Funding Your LLC

Most LLCs need to raise capital to get started with their business. Read about some of the more commonly-used options for obtaining funding.

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An essential element of starting a successful Limited Liability Company (LLC) is properly funding your LLC.  Many new businesses fail because they lack sufficient capital to survive their initial start-up phase.  A detailed, effective business plan may be an important initial step in raising funds so that you can illustrate to potential investors and lenders your ability to pay back loans or to reach profitability over time.  There are numerous options available for funding your LLC and here are some major avenues for you to consider.

  • Evaluate Your Own Assets.  Many future business owners look first to their personal assets to fund their new venture either by liquidating these assets or using them as collateral for loans.  In some instances, you might tap your personal cash savings and sell valuable personal or real property, such as your home, to raise cash for your new LLC.  If you have equity in your home, you may decide to seek out a home equity loan to help finance your business.  But beware that if you are unable to make your home loan payments, you will lose not only your new business, but also a roof over your head. If you have retirement accounts, you may be able to borrow from them to finance your start-up for limited time periods.  However, there may be hefty withdrawal fees and tax penalties for removing funds and not paying them back within required time periods.
  • Contact Your Personal Network for Informal Loans. Just about every entrepreneur has shared their dream of starting their own business with family and friends.  You have your strongest personal connections with those in your family and social circles. Those who know you best are likely to be more willing to put their trust in you and their cash behind your start-up.  This informal financing may be easy to obtain, but may create long-term trouble in your family and social relationships if the money is not paid back.  If you feel comfortable with this potential risk, it may be worthwhile to reach out to your personal network for financial support.
  • Invite New Members to Your LLC Team.  Bringing in additional members may be another option for funding your start-up.  Although you may want to go solo, think about the value of adding other LLC members or owners for funding purposes.  You can pool together your financial resources with your other members to support your new venture.  With other members, you also broaden your LLC’s social network of business contacts, and hopefully potential investors. Aside from raising more funds for your LLC, new members may also yield the added benefits of learning from your fellow owners’ professional experiences.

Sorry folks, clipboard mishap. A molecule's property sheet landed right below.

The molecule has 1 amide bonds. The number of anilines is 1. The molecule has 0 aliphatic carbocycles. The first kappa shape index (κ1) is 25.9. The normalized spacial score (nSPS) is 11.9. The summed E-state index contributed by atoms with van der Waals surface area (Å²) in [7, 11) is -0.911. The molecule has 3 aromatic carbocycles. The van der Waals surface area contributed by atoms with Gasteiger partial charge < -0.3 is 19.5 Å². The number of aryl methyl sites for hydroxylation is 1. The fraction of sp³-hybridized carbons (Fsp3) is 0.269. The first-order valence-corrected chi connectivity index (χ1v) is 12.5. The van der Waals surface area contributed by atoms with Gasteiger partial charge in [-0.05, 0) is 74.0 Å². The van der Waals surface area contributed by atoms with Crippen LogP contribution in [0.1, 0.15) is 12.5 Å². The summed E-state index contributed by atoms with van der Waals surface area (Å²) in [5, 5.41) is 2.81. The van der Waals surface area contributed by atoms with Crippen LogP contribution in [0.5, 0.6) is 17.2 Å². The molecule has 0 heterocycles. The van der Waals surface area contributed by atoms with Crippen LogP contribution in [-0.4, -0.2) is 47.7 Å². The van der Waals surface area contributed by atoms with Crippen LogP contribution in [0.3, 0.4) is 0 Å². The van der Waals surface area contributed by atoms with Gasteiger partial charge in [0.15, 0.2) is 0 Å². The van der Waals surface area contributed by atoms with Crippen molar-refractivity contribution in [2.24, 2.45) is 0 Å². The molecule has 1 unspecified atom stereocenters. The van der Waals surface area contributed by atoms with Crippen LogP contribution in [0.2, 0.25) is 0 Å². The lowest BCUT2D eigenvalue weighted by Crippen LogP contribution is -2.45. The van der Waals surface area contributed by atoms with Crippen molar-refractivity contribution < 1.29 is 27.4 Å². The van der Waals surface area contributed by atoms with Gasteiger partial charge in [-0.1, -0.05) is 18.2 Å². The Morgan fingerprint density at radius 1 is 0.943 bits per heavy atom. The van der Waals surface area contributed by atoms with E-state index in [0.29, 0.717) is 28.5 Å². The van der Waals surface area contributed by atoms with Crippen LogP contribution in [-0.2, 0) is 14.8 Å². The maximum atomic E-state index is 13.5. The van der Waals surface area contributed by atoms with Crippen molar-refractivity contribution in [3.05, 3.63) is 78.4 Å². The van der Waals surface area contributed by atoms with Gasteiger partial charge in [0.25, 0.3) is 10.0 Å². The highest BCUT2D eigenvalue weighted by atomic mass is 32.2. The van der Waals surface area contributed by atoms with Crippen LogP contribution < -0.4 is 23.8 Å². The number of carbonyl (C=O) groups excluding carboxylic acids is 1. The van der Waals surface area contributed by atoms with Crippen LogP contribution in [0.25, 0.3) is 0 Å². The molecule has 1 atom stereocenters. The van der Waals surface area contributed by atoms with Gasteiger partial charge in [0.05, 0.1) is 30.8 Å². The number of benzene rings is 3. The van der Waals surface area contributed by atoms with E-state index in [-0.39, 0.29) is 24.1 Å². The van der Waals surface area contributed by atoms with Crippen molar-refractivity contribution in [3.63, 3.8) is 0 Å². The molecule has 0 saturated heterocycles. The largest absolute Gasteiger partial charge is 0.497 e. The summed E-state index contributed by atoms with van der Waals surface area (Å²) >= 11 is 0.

• Look into Credit Cards for Short-Term Financing.  Many individuals may try to start out their business using personal credit cards, such as the entrepreneurs who started Google.  Many credit card services also offer business credit cards which may have low or no annual fees, competitive interest rates and travel rewards and cash back based on business purchases.  Credit cards can provide immediate credit without the paperwork of loan applications or business plans.  Since credit card interest can be quite high, new business owners may want to view credit cards as short-term solutions for LLC needs which should be paid back quickly.  Avoid racking up large amounts of extended credit card debt that could make this fast process for financing very costly long-term.
  • Apply for Conventional Loans From Institutional Lenders.  You might try the traditional route of seeking loans from banks and credit unions.  You will need a formal business plan as part of your loan application process.  Many conventional lenders may be wary of inexperienced business people so don’t be surprised if you face a great deal of rejection.  Borrowing against existing collateral may improve your chances of gaining financing, but it is likely to be a challenging path. If you decide to use your assets as collateral for an institutional loan, recognize that your failure to repay these business loans will mean the loss of your underlying collateral. 
  • Check Out Government-Sponsored Grant and Loan Programs.  Federal, state, and local governments may offer special grant or loan programs through traditional lenders or non-profit intermediaries to help finance your business.  These government-sponsored programs may target 1) types of industries, such as alternative energy, 2) certain business owners, such as military veterans, 3) designated geographic locations, such as economically disadvantaged communities, or 4) particular dollar amounts, such as microloans that may start at amounts as small as $100.  The Small Business Administration (SBA) offers an online search tool for identifying loans and grant programs that may apply to your start-up.
  • Connect with Peer-to-Peer Lending Sites.  In the past few years, peer-to-peer (P2P) or social lending websites have begun to emerge on the Web.  These P2P sites offer opportunities for creditworthy business people to seek out funding from individual or institutional investors. You can apply for a loan online through these sites and investors with site accounts can decide whether or not they wish to fund your proposed business through interest-based loans. These P2P sites are online alternatives to traditional lending institutions and are expected to continue to grow as quick, confidential sources of new business funding. Some well-known P2P sites are Lending Club and Prosper.
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